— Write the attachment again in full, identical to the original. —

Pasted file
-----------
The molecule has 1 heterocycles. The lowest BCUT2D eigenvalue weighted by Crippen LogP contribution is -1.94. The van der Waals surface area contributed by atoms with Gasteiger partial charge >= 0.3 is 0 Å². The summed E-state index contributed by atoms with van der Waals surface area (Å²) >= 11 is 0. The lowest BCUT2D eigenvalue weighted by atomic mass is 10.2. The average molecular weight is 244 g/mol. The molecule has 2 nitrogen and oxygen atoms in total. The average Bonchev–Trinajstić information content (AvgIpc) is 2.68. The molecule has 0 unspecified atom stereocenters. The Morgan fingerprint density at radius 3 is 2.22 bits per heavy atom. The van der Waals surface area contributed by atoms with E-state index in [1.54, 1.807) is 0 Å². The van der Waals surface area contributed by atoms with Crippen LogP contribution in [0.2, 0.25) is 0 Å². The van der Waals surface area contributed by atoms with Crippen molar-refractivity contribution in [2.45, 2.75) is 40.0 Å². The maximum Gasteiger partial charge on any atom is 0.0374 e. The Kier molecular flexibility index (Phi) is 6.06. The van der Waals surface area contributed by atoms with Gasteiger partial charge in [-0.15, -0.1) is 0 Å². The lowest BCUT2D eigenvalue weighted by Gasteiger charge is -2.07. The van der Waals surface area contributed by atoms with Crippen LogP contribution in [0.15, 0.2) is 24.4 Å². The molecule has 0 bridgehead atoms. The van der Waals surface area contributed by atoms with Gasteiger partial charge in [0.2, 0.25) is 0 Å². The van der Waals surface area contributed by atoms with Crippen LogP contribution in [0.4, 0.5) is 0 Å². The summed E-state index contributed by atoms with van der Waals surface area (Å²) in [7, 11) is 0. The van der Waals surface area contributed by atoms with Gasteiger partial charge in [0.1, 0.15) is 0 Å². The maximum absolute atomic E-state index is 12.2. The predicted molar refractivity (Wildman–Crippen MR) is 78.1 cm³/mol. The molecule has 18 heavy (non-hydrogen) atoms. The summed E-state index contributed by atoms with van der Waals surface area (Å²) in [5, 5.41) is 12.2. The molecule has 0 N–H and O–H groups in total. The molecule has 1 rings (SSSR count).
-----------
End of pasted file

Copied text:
The molecule has 1 heterocycles. The lowest BCUT2D eigenvalue weighted by Crippen LogP contribution is -1.94. The van der Waals surface area contributed by atoms with Gasteiger partial charge >= 0.3 is 0 Å². The summed E-state index contributed by atoms with van der Waals surface area (Å²) >= 11 is 0. The lowest BCUT2D eigenvalue weighted by atomic mass is 10.2. The average molecular weight is 244 g/mol. The molecule has 2 nitrogen and oxygen atoms in total. The average Bonchev–Trinajstić information content (AvgIpc) is 2.68. The molecule has 0 unspecified atom stereocenters. The Morgan fingerprint density at radius 3 is 2.22 bits per heavy atom. The van der Waals surface area contributed by atoms with E-state index in [1.54, 1.807) is 0 Å². The van der Waals surface area contributed by atoms with Crippen LogP contribution in [0.2, 0.25) is 0 Å². The van der Waals surface area contributed by atoms with Crippen molar-refractivity contribution in [2.45, 2.75) is 40.0 Å². The maximum Gasteiger partial charge on any atom is 0.0374 e. The Kier molecular flexibility index (Phi) is 6.06. The van der Waals surface area contributed by atoms with Gasteiger partial charge in [-0.15, -0.1) is 0 Å². The lowest BCUT2D eigenvalue weighted by Gasteiger charge is -2.07. The van der Waals surface area contributed by atoms with Crippen LogP contribution in [0.15, 0.2) is 24.4 Å². The molecule has 0 bridgehead atoms. The van der Waals surface area contributed by atoms with Gasteiger partial charge in [0.2, 0.25) is 0 Å². The van der Waals surface area contributed by atoms with Crippen LogP contribution in [0.4, 0.5) is 0 Å². The summed E-state index contributed by atoms with van der Waals surface area (Å²) in [7, 11) is 0. The van der Waals surface area contributed by atoms with Gasteiger partial charge in [0.1, 0.15) is 0 Å². The maximum absolute atomic E-state index is 12.2. The predicted molar refractivity (Wildman–Crippen MR) is 78.1 cm³/mol. The molecule has 18 heavy (non-hydrogen) atoms. The summed E-state index contributed by atoms with van der Waals surface area (Å²) in [5, 5.41) is 12.2. The molecule has 0 N–H and O–H groups in total. The molecule has 1 rings (SSSR count).